Google Stadia’s been out for a while now, and the amount of things have gone wrong still outnumber all the right things recently. There’s no way to sugar coat it – the product is a bust. And though there still remains optimism for Stadia, there’s no denying that the botched launch and the subsequent silence that followed speak volumes with regards to Google’s continued “commitment” to the product. Still, the service is still kicking in 2020. Though expectations are at an all time low.
As a concept, Stadia was supposed to be the one piece of tech that bridges the gap between player and hardware. In theory, Stadia was to replace consoles and gaming PC’s by taking care of things on the hardware side. How? By having their powerful servers do all the heavy lifting, Google would allow players instant access to games with no downloads and no updates. The whole pitch was an easy sell to tech savvy people who look at this stuff as if its the next big thing. It’s the gamers who needed convincing. Sadly, not only did Google fail to deliver on numerous promises, it’s taking its sweet time in righting its many wrongs to the Stadia community.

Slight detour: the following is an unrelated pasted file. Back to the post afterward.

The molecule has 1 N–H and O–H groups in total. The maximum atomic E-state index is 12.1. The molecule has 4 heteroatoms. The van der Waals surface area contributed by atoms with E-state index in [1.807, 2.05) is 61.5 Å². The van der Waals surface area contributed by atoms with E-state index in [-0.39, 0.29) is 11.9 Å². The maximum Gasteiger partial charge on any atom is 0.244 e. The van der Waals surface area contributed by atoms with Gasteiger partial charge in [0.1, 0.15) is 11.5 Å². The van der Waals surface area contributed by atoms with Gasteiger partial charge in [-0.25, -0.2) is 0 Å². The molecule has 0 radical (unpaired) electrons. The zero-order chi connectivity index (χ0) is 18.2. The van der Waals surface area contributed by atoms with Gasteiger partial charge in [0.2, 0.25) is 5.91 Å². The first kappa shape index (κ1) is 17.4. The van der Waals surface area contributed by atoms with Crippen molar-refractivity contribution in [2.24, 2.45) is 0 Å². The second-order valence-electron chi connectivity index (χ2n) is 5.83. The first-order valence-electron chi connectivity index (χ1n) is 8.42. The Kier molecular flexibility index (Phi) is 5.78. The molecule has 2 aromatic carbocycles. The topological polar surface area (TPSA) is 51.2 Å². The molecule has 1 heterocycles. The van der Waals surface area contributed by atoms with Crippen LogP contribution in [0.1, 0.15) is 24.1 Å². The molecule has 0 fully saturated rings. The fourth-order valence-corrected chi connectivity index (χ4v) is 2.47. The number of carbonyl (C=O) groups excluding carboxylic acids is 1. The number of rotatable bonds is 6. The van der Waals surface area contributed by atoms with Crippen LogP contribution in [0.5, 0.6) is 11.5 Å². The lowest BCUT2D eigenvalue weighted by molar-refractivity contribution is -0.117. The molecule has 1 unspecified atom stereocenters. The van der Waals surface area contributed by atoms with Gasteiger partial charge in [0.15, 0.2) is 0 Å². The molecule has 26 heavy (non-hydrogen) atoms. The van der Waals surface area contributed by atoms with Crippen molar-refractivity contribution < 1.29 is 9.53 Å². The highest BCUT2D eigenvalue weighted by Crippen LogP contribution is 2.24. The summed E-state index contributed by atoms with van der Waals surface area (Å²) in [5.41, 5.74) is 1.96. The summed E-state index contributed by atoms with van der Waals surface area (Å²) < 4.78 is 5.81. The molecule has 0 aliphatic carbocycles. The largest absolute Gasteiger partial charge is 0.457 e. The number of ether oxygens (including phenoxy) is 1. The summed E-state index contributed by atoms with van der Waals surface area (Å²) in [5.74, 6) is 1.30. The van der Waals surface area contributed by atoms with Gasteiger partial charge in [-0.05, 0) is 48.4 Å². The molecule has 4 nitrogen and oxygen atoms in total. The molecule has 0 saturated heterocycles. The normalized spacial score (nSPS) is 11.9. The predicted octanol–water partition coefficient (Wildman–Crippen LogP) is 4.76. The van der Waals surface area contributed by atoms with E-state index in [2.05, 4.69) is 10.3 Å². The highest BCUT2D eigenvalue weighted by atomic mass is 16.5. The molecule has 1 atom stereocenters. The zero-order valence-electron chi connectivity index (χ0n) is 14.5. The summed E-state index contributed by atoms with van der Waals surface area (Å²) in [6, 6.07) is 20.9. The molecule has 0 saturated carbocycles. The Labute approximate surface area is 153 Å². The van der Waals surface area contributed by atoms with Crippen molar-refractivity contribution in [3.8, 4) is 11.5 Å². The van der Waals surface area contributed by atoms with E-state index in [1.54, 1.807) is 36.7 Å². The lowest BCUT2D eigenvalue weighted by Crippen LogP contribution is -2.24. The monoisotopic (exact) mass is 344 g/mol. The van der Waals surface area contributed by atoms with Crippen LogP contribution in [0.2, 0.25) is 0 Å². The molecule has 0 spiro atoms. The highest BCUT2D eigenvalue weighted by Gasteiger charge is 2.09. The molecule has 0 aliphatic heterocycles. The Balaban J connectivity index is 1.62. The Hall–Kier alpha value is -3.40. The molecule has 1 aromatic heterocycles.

The idea of cloud based gaming isn’t exactly anything new. There have been some attempts at this type of tech over the years. Unfortunately, none so far have come close to fully realizing this idea. The primary reasons for failure usually boils down to network lag and internet speeds. What sets Google’s endeavor apart, however, is the scale of the launch. No other company could dare to launch on the scale Google was trying. And what a disaster of a launch it was.